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'It's like being on a rollercoaster that only operates in slow motion.' The unique pain of living with a sick parent.

Having a sick parent is strange. It’s all you think about, but at the same time, you don’t think about it at all. 

My adolescence was spent knowing my dad was terminally ill. It felt like being on a boat that you know is sinking. There could be millions of the best lifeboats or life jackets, but they won’t distract you from the impending doom of the rising water. And your boat is very far out; you lost sight of the shore a long time ago. 

The medical staff and the psychologists and your support system are the captain that tries to reassure you that they are doing the best they can and that they are trained for this, but the water is now up to your ankles. 

Next year, your knees, and the year after that your waist. Some days, the water doesn’t rise at all, and you are so well adjusted to life on a boat that it doesn’t even cross your mind.

You even fool yourself into thinking the sea is calm.

Watch Robin Bailey as she shares her story on losing her dad at a young age. Post continues after video. 


Video via Mamamia.

Other days, the ocean is brutal, and the water rises quicker than you ever remember, each storm worse than the last. It is in these moments that you remember you don’t know how to swim.

Having a sick parent is like a big game of emotional Tetris. 

It’s waking up and wondering, “will my feelings fit together nicely today, or will they fall jagged?” 

It’s laying in bed at night with a wet pillow thinking, “how do I leave a game I never wanted to play?” 

It’s sitting next to a hospital bed silently screaming “why does this damn game not come with an instruction manual?” 

The game produces big blocks of anger, sadness and confusion, and you will wonder if there is any room for the good feelings in your life anymore. But there is. The little pieces are your friends bringing you flowers, your little brother making everyone in the hospital laugh, and the nurses who let you stay an extra five minutes past visiting time. 

You’ve got to find and make space for the little pieces. They really aren’t that little after all.

Having a sick parent is like a rollercoaster that only operates in slow motion. The constant 'what ifs' make the incline treacherous. 

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What if my dad doesn't get to see me graduate? 

What if my dad doesn't get to walk me down the aisle? What if my dad never gets to meet his grandchildren? 

What if, what if, what if? 

The constant anxiety is debilitating. It takes so much from you and offers nothing but an aching body and a tired soul in return. As you slowly make it to the top of the loop, you realise the harness has tightened and your knuckles are white, clenched around a buckle that doesn't even seem to provide an ounce of safety. It's getting harder to breathe now.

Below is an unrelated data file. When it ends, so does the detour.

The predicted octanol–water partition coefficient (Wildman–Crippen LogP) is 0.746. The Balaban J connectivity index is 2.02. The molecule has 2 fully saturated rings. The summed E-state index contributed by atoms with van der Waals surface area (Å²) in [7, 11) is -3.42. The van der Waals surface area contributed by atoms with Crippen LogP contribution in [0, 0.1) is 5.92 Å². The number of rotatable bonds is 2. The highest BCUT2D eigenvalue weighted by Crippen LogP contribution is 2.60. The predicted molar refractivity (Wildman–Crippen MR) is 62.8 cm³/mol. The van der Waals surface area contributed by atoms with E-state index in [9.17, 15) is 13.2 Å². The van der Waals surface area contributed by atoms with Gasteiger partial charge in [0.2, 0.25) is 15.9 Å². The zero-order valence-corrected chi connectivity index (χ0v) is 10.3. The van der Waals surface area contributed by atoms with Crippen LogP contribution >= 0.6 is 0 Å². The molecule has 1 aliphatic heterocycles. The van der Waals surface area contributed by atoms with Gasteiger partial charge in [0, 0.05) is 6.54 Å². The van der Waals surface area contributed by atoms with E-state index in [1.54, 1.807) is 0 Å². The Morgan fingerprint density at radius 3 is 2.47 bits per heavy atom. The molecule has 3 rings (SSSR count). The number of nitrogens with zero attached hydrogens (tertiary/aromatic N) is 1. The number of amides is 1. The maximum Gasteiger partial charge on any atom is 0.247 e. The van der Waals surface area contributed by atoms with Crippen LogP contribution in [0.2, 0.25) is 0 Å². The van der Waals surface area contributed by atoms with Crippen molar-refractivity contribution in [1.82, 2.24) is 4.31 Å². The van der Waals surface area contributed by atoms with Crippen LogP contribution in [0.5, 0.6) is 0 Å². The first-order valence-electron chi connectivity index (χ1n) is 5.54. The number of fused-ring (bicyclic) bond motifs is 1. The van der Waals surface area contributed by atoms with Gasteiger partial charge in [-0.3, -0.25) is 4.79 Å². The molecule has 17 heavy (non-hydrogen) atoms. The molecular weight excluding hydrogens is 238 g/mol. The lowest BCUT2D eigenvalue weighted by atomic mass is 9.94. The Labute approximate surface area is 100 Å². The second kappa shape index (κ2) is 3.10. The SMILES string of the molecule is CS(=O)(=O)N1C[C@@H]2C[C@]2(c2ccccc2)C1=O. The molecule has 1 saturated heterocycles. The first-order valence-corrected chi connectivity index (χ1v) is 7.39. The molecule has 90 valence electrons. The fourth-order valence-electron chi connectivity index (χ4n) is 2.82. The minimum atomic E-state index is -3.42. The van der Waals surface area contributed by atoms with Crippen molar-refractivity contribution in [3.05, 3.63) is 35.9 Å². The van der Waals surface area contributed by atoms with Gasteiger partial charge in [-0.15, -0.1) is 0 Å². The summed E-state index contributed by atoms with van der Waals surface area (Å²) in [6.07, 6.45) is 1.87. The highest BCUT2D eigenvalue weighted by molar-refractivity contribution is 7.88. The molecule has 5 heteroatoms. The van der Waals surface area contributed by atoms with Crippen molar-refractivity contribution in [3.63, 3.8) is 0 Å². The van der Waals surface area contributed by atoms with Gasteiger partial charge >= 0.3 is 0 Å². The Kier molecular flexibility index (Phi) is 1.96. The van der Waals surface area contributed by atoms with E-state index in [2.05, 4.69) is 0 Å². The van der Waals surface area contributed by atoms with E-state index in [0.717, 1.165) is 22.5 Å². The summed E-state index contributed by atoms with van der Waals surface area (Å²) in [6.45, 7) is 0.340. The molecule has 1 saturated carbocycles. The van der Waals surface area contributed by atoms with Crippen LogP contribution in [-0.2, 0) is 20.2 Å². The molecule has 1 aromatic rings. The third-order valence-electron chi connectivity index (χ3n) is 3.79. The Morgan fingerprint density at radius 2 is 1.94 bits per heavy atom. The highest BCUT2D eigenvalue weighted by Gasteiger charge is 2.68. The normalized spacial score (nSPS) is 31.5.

You're at the top, swinging your feet and hoping the drop is further away than it looks. 

Everything looks different here, and sometimes you reluctantly appreciate the perspective. You sure aren't grateful for it, because it robbed you of your innocence and hope, but you know you're a better person because of it.

A better daughter, a better sister, and a better friend. 

Listen to No Filter's episode on little griefs and how to process them, as well as the big ones. Post continues after audio. 


Some days you think it makes you a good person, who is understanding and wise beyond their years. Some days you think it makes you a bad person, because it’s a reminder of the bad hand you were dealt.

You sit at the top of this rollercoaster every time an appointment is booked, every morning when you get out of bed, or sometimes even when you're sitting with a cup of tea in the afternoon. The feeling can be suppressed, but it doesn't go away. 

I don't like roller coasters anymore.

Having a sick parent is like a really sad, long and elaborate game of pass the parcel. First is the layer of worry, which is shortly followed by google searches and meaningless medical jargon. 

Then you open up the layer of empathy. It’s your friends and families and teachers and bosses repeating the same two words: “I’m sorry.” Sometimes, the condolences come from people you’ve never even met before. 

You smile and nod but feel a touch of anger, and it grows each time. You wonder how your entire life being absolutely obliterated can be dismissed in two measly words. 

But you know you shouldn’t be angry at them, because they are trying, and death is awkward and scary and frankly, taboo.  

The jarring conversation doesn’t age well either, but the story gets easier to tell. Finally, you arrive at the layer of acceptance. I’m still unwrapping this layer. 

It’s extremely heavy, and I probably need a couple more helping hands to avoid crumpled up paper.

Feature Image: Supplied.

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